Rare Plants Are Stalked And Captured On Film
Photographer overcame hungry deer, bad weather, elusive blooms, and fire ants
ST. LOUIS — MARYL LEVINE never intended to become a nature photographer. ''Over a 10-year period, my husband gave me three cameras,'' she says. But they always ended up at the back of the closet. ''I had no interest in photography.''
About five years ago, though, Ms. Levine became fascinated with what could be done with a macro lens and began taking close-up photos of flowers. Soon her photographs were being published and sold.
In 1992, the Houston Museum of Natural Science called to request a show of her work for the next year. ''Until that time I had only photographed cultivated flowers in gardens,'' Levine says. ''Since this was a science museum, it came to me immediately to do a special set of photographs of endangered plants in bloom. Most people who hear about endangered species think about animals or birds because they have been so controversial. Very few people are aware that we have endangered plants.''
The only problem was that the call from Houston came in April when the endangered plants around the country were already blooming. ''So I started immediately,'' Levine says. The National Fish and Wildlife Foundation provided a grant for the project.
In just five months, Levine traveled to 20 states -- from Hawaii to Virginia -- capturing 35 of the nation's most fragile and beautiful plant species.
''This was a blessed project from the beginning,'' she says of the exhibit ''Rare Beauty: America's Endangered Plants,'' now on display at the Missouri Botanical Garden in St. Louis.
Getting to the remote habitats of these species when the flowers were open and the sun was shining was more difficult than Levine imagined. ''I had no idea what was going to be involved,'' she says. ''Sometimes I had to go to five sites to find one plant in bloom.''
Levine worked with endangered-plant specialists to identify the best species to include in the project. Text panels under each photo in the exhibit tell where the plant is found, its habitat, and the major threats to its survival. (The most common foes are land development, grazing, and encroachment by nonnative plants.)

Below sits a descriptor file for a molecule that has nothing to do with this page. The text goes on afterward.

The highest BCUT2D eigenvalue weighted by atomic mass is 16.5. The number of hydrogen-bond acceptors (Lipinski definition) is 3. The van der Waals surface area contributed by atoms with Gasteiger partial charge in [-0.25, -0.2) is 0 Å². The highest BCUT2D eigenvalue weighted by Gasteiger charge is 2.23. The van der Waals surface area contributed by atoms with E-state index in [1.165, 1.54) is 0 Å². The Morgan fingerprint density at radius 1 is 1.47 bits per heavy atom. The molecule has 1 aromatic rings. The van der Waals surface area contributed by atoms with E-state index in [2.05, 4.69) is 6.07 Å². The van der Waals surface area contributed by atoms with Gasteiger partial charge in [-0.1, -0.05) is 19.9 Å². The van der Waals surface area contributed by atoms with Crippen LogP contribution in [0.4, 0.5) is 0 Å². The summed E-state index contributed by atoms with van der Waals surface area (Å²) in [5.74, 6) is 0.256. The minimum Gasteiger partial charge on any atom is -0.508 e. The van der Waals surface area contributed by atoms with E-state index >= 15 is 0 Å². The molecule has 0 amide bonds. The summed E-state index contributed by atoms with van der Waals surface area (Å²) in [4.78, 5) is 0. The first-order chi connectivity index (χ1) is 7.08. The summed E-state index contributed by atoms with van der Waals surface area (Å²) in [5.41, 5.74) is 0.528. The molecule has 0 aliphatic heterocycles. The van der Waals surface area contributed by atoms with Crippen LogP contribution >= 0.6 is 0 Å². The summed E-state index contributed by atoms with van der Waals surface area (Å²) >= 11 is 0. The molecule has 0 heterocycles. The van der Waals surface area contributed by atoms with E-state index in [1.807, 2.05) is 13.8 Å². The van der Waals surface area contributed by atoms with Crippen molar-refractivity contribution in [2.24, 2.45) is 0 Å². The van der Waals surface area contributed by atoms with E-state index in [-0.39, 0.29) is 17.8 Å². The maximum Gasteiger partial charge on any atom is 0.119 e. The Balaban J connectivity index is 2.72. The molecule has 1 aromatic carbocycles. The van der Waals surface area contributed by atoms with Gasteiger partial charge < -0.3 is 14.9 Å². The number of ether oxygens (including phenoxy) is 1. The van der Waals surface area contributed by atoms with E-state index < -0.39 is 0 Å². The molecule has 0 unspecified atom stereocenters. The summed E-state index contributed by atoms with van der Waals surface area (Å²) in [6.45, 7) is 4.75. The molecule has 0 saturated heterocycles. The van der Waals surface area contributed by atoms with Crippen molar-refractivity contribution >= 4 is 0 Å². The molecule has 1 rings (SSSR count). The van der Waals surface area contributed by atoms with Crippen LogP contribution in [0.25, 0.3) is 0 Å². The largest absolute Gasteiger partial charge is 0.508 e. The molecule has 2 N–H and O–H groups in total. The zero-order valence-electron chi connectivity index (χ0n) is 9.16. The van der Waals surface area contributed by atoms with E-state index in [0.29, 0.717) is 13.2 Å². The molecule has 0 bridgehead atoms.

One of the species Levine photographed, the hidden-petaled abutilon in Hawaii, is now extinct in the wild.
Although she is soft-spoken, Levine's passion for this project is clear. Working with local botanists in each state, Levine trekked across fields and up mountains looking for the often-elusive plants. At times it seemed impossible, yet she managed to get every species she set out to photograph.
''I would go on these trips when it would be just horrible weather. When I would get to the site the sun would come out, I would do the photograph, and as soon as I packed up my camera and tripod it would just pour,'' she says. ''People who were with me never could believe this was happening. But it happened over and over again.''
The week before leaving for northern California to photograph the dramatically beautiful Western lily, Levine got a disheartening telephone call. The local botanist said deer had eaten all the flowers to their roots. ''My heart just dropped,'' Levine recalls. ''But I hate taking 'no' for an answer, so ... we ended up finding a little population that I photographed.''
While in Texas looking for the world's only population of black lace cactus, Levine was introduced to fire ants. It was late in the afternoon by the time she found one of the plants in bloom. ''I had to get back and catch a plane to the next location,'' Levine says. ''So I couldn't be bothered about whatever was biting me. I was intent on getting this photograph. It was only later that I realized what had happened.''
To get the tiny black jewel-flower on the Tiburon Peninsula in California, Levine had to battle a constant wind blowing the plant's thin stem every which way. ''I actually slid down the hillside, scraping everything in sight including myself and the camera trying to get it,'' she says. ''But it came out beautifully.''
In some cases, Levine's close-up photographs have helped researchers discover hidden features of minuscule flowers. When the botanist who studies the twining vine Anglepod saw Levine's magnified photo of the plant's flower, it was the first time she realized the bloom had a gold-star center. ''That was very exciting,'' Levine says.
This exhibit has been shown at the Houston Museum of Natural Science and the New Mexico Museum of Natural History and Science in Albuquerque. It will remain at the Missouri Botanical Garden through April 21.